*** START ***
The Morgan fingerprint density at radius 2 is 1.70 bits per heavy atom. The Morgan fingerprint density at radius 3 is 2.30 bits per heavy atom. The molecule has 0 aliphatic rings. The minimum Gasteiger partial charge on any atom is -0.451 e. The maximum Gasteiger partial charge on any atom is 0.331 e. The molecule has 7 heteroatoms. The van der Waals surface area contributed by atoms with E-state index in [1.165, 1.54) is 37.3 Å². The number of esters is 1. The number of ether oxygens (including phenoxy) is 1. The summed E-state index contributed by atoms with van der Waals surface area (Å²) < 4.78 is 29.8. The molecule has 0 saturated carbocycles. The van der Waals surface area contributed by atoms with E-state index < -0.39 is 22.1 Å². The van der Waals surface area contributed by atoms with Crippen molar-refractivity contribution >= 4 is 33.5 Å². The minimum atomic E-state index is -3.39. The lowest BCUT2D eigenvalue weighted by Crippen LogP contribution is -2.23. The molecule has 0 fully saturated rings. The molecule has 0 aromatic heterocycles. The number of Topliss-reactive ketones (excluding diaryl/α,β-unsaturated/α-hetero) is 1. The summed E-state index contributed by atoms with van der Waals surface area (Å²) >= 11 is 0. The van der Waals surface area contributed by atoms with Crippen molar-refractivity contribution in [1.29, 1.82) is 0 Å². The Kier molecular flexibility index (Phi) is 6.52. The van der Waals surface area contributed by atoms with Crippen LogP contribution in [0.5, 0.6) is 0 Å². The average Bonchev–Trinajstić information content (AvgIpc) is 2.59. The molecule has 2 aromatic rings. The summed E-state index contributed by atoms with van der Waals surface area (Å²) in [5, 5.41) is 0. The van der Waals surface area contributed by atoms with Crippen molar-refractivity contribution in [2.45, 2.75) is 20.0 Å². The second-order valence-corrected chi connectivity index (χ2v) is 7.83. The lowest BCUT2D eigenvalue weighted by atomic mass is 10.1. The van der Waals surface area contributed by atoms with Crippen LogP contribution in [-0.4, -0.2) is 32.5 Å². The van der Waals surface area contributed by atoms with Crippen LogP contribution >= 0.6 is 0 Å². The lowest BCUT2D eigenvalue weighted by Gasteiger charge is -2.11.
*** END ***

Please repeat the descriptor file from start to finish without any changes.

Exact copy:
The Morgan fingerprint density at radius 2 is 1.70 bits per heavy atom. The Morgan fingerprint density at radius 3 is 2.30 bits per heavy atom. The molecule has 0 aliphatic rings. The minimum Gasteiger partial charge on any atom is -0.451 e. The maximum Gasteiger partial charge on any atom is 0.331 e. The molecule has 7 heteroatoms. The van der Waals surface area contributed by atoms with E-state index in [1.165, 1.54) is 37.3 Å². The number of esters is 1. The number of ether oxygens (including phenoxy) is 1. The summed E-state index contributed by atoms with van der Waals surface area (Å²) < 4.78 is 29.8. The molecule has 0 saturated carbocycles. The van der Waals surface area contributed by atoms with E-state index < -0.39 is 22.1 Å². The van der Waals surface area contributed by atoms with Crippen molar-refractivity contribution >= 4 is 33.5 Å². The minimum atomic E-state index is -3.39. The lowest BCUT2D eigenvalue weighted by Crippen LogP contribution is -2.23. The molecule has 0 fully saturated rings. The molecule has 0 aromatic heterocycles. The number of Topliss-reactive ketones (excluding diaryl/α,β-unsaturated/α-hetero) is 1. The summed E-state index contributed by atoms with van der Waals surface area (Å²) >= 11 is 0. The van der Waals surface area contributed by atoms with Crippen molar-refractivity contribution in [1.29, 1.82) is 0 Å². The Kier molecular flexibility index (Phi) is 6.52. The van der Waals surface area contributed by atoms with Crippen LogP contribution in [0.5, 0.6) is 0 Å². The average Bonchev–Trinajstić information content (AvgIpc) is 2.59. The molecule has 2 aromatic rings. The summed E-state index contributed by atoms with van der Waals surface area (Å²) in [5, 5.41) is 0. The van der Waals surface area contributed by atoms with Crippen molar-refractivity contribution in [2.45, 2.75) is 20.0 Å². The second-order valence-corrected chi connectivity index (χ2v) is 7.83. The lowest BCUT2D eigenvalue weighted by atomic mass is 10.1. The van der Waals surface area contributed by atoms with Crippen LogP contribution in [-0.4, -0.2) is 32.5 Å². The van der Waals surface area contributed by atoms with Crippen LogP contribution >= 0.6 is 0 Å². The lowest BCUT2D eigenvalue weighted by Gasteiger charge is -2.11.